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Book Review

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Doctor Who
Resurrection of the Daleks (Paperback)


Author: Eric Saward
Publisher: BBC Books
192 pages
RRP: UK £7.99, US $10.99, Cdn $16.99
ISBN: 978 1 78594 434 5
Publication Date: 11 March 2021

The TARDIS is ensnared in a time corridor, catapulting it into derelict docklands on 20th-century Earth. The Doctor and his companions, Tegan and Turlough, stumble on a warehouse harbouring fugitives from the future at the far end of the corridor – and are soon under attack from a Dalek assault force. The Doctor’s oldest enemies have set in motion an intricate and sinister plot to resurrect their race from the ashes of an interstellar war. For the Daleks’ plans to succeed, they must set free their creator, Davros, from a galactic prison – and force the Doctor to help them achieve total control over time and space. But the embittered Davros has ideas of his own…

It’s taken a while (37 years, in fact), but at last there’s a Target novelisation of Resurrection of the Daleks! Back in the 1980s, the original Target Books imprint was unable to reach an agreement with writer / script editor Eric Saward and Dalek originator Terry Nation to allow Saward (or any other writer) to adapt his scripts for the 1984 Fifth Doctor serial. Virgin Books, the imprint that succeeded Target, tried again in the early 1990s, Saward started work and the novelisation was actually announced, but again the project stalled. Now the paperback edition of the completed 2019 book is being published in the resurrected Target imprint… but was it worth the wait?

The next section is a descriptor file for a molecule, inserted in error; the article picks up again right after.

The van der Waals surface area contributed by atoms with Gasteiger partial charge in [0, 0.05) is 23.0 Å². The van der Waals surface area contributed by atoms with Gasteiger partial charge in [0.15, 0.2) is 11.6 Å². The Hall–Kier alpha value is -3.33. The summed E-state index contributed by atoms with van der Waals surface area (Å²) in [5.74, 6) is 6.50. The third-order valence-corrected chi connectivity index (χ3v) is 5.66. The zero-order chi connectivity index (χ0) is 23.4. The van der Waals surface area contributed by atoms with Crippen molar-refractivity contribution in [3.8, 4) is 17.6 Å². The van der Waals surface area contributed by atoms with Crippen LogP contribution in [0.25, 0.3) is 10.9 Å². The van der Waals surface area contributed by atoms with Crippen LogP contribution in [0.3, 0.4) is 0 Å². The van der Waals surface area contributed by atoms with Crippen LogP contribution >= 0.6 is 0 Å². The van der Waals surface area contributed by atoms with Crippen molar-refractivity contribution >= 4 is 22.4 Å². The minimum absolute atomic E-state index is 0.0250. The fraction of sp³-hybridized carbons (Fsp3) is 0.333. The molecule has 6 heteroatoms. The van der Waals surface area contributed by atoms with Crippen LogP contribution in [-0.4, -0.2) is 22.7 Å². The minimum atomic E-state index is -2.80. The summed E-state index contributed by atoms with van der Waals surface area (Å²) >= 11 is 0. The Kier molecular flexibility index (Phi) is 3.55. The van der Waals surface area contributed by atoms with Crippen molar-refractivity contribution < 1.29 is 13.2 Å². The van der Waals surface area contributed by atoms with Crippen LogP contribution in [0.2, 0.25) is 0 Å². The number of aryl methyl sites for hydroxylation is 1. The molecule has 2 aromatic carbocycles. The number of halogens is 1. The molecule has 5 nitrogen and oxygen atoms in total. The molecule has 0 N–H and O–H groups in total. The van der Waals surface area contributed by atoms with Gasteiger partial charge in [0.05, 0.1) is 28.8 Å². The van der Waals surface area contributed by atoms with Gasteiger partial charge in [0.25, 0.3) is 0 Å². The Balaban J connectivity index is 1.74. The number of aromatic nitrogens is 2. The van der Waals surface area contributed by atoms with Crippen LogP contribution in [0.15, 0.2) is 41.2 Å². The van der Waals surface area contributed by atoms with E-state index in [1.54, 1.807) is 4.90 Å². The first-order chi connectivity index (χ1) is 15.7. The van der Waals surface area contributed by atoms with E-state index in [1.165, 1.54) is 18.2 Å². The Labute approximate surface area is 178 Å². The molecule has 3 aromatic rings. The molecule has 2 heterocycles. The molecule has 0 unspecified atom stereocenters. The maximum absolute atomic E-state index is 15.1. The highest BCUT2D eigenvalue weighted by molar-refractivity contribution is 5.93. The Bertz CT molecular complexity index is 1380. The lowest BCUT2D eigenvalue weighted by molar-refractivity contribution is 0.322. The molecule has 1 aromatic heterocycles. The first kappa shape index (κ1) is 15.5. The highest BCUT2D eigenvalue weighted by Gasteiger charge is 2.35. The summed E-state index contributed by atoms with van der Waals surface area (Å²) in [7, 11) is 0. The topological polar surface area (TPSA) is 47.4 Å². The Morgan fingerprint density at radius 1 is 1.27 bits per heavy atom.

This novelisation is not what I had been expecting. It’s not the number of differences between the book and the original serial that causes me to raise my eyebrows. After all, other long-delayed Doctor Who adaptations that have been completed in recent years, based on scripts by Douglas Adams, have contained large amounts of new material, reinstated from earlier versions of scripts and storylines. No, it’s the nature of the changes that surprises me.

Whereas the screen version of Resurrection was almost unremittingly grim, the novelisation often adopts a comical tone. Perhaps I should have expected this. Saward’s 1986 novelisations of The Twin Dilemma and Slipback contain several Adams-style digressions into light-hearted background information. So does this book, which holds forth on such subjects as how the prison station got its name (the Vipod Mor, a designation accidentally reused from Slipback) and an unlikely mix-up between a producer of preserves and a manufacturer of missiles.